This article originally appeared on Backpacker
The gas station resupply is a dreaded moment for any thru-hiker. For me, it hit at a pivotal time.
I was over three months into my Pacific Crest Trail journey, and had just crossed Interstate 5 and walked into Ammirati’s Market at the Chevron station in Castella, California. I had a big climb and a difficult few days ahead of me, and I knew I needed the proper fuel to get me through.
I strolled the narrow, fluorescent-lit aisles of the small convenience store, searching the shelves for calorie-dense snacks. As I rounded a corner to a section of cookies and candy, I saw my golden ticket.
On the middle shelf sat a bounty of yellow packages: King-size Keebler Sugar Wafers in vanilla, chocolate, and strawberry. Not my preferred brand, but they would do. I grabbed four off the shelf and put them in my bag, knowing the next stretch would be a good one.
Sugar wafers tick all the boxes for a perfect trail snack. They are shockingly calorically dense, at 5 or more calories per gram. Gummy bears, another favorite trail food, contain only 3.3 calories/gram. The reason for this energy density is sugar wafers' high fat content. Any olive oil-drinking, peanut butter-spooning thru-hiker knows that fat is the most effective way to get calories on trail. Vegetable oil is the second ingredient in sugar wafers from my favorite brand, Voortman's, which packs in 7 grams of fat per 30 gram serving.
That 30 gram, 150 calorie serving, by the way? That's three cookies. And not chewy, heavy cookies. Sugar wafers melt in your mouth, the delicate texture providing the perfect vessel for sweet flavors. Layers of cream are sandwiched between paper-thin wafer sheets, creating a light crunch that dissolves into mouth-coating sumptuousness. In the midst of dense trail foods like nuts, jerky, or dried fruit, sugar wafers offer a welcome, airy reprieve.
For such a delicate snack, you might expect sugar wafers to be fragile in transit, crumbling and breaking as they get stuffed in your pack. Miraculously, this is not the case. Sugar wafers' rectangular shape and stackability mean they get packed practically airtight in a durable wrapper. I would stuff my wafers down the side of my food bag, sure they would be crushed, and pull them out the next day, shocked to find them intact. (Even if they do get crushed, you can always dump the crumbs in a plastic bag and eat them with a spoon. It's all going to the same place, right?)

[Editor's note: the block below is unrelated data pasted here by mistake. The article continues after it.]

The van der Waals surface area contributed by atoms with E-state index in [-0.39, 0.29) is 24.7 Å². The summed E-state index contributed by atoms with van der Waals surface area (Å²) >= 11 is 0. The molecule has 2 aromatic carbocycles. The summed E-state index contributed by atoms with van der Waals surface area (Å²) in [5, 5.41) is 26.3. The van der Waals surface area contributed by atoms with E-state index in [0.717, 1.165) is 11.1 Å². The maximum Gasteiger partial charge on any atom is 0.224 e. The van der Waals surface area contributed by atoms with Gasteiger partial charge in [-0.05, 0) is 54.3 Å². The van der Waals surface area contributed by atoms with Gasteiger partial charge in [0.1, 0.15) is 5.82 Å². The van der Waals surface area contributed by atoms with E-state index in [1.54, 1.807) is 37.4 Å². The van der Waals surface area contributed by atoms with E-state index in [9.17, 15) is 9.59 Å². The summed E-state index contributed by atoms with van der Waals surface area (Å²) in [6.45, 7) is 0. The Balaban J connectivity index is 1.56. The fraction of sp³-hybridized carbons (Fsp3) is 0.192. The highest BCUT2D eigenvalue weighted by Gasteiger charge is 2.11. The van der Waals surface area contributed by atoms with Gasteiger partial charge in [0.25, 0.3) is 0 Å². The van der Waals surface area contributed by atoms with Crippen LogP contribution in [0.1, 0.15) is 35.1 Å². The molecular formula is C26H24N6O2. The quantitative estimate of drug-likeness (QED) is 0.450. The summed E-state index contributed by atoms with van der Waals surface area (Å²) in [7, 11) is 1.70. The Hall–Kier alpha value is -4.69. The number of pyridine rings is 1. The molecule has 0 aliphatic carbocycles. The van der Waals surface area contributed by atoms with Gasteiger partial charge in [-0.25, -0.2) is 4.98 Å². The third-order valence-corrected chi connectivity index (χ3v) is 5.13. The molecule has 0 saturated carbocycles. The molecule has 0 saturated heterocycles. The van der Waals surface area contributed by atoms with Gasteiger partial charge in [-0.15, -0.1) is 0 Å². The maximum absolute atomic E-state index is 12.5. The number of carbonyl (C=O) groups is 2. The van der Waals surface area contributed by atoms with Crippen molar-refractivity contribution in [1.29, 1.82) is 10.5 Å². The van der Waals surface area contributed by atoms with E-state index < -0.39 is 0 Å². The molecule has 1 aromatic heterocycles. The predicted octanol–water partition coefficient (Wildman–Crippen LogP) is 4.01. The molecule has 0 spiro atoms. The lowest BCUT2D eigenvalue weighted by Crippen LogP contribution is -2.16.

The day after the gas station resupply, I pulled out my first package of sugar wafers. Ahead of me on that warm August morning was a 3,000-foot climb up the side of the Castle Crags. As I rounded my first switchback, I unzipped my fanny pack and slipped a couple cookies out. My stride didn't waver as I stuffed them in my mouth whole, savoring the floral vanilla flavor as the wafers dissolved on my tongue. Climbing up past 5,000 feet elevation, I felt energized as my body worked through the sugar slow-burning fats from the sweet treats. I made it all the way until my lunch break on the energy of the wafers alone.
It’s a huge perk to have a lightweight, calorically dense, durable snack in your pack. But the true magic of the wafers comes in their emotional support, their ability to pick up your mood with one melt-in-your-mouth bite. Knowing that a delicious baked good awaits at the next snack break is the ultimate motivation. Just make sure you don't accidentally get the sugar-free version.
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